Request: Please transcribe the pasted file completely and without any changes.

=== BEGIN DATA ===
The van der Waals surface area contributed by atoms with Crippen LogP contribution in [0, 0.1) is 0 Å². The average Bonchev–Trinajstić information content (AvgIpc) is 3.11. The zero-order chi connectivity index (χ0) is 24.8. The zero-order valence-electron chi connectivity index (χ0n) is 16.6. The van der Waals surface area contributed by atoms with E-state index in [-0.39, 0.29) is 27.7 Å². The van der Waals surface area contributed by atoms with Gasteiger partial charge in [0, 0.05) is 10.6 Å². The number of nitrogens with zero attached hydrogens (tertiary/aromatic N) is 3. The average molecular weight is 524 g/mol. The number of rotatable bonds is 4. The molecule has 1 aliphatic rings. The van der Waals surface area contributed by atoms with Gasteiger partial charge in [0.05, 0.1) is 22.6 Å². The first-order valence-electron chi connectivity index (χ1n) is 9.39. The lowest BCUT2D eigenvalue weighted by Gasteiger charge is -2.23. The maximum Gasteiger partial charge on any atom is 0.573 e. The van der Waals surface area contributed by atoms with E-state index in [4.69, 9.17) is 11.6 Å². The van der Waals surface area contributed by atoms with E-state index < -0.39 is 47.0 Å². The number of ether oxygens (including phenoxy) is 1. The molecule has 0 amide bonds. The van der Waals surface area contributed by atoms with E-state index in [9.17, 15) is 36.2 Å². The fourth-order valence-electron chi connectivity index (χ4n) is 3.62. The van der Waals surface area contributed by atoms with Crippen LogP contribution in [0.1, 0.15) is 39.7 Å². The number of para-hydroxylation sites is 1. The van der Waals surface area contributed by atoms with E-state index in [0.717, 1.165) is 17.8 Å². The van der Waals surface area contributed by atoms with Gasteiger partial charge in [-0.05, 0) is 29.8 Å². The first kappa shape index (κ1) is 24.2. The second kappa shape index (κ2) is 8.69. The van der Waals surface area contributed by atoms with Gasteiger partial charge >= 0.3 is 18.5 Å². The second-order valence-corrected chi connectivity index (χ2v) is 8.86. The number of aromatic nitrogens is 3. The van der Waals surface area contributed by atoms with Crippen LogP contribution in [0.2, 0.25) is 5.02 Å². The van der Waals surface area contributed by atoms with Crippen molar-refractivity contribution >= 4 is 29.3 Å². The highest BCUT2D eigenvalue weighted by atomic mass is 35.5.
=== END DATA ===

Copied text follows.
The van der Waals surface area contributed by atoms with Crippen LogP contribution in [0, 0.1) is 0 Å². The average Bonchev–Trinajstić information content (AvgIpc) is 3.11. The zero-order chi connectivity index (χ0) is 24.8. The zero-order valence-electron chi connectivity index (χ0n) is 16.6. The van der Waals surface area contributed by atoms with E-state index in [-0.39, 0.29) is 27.7 Å². The van der Waals surface area contributed by atoms with Gasteiger partial charge in [0, 0.05) is 10.6 Å². The number of nitrogens with zero attached hydrogens (tertiary/aromatic N) is 3. The average molecular weight is 524 g/mol. The number of rotatable bonds is 4. The molecule has 1 aliphatic rings. The van der Waals surface area contributed by atoms with Gasteiger partial charge in [0.05, 0.1) is 22.6 Å². The first-order valence-electron chi connectivity index (χ1n) is 9.39. The lowest BCUT2D eigenvalue weighted by Gasteiger charge is -2.23. The maximum Gasteiger partial charge on any atom is 0.573 e. The van der Waals surface area contributed by atoms with E-state index in [4.69, 9.17) is 11.6 Å². The van der Waals surface area contributed by atoms with E-state index < -0.39 is 47.0 Å². The number of ether oxygens (including phenoxy) is 1. The molecule has 0 amide bonds. The van der Waals surface area contributed by atoms with E-state index in [9.17, 15) is 36.2 Å². The fourth-order valence-electron chi connectivity index (χ4n) is 3.62. The van der Waals surface area contributed by atoms with Crippen LogP contribution in [0.1, 0.15) is 39.7 Å². The number of para-hydroxylation sites is 1. The van der Waals surface area contributed by atoms with E-state index in [0.717, 1.165) is 17.8 Å². The van der Waals surface area contributed by atoms with Gasteiger partial charge in [-0.05, 0) is 29.8 Å². The first kappa shape index (κ1) is 24.2. The second kappa shape index (κ2) is 8.69. The van der Waals surface area contributed by atoms with Gasteiger partial charge >= 0.3 is 18.5 Å². The second-order valence-corrected chi connectivity index (χ2v) is 8.86. The number of aromatic nitrogens is 3. The van der Waals surface area contributed by atoms with Crippen LogP contribution in [0.2, 0.25) is 5.02 Å². The van der Waals surface area contributed by atoms with Crippen molar-refractivity contribution >= 4 is 29.3 Å². The highest BCUT2D eigenvalue weighted by atomic mass is 35.5.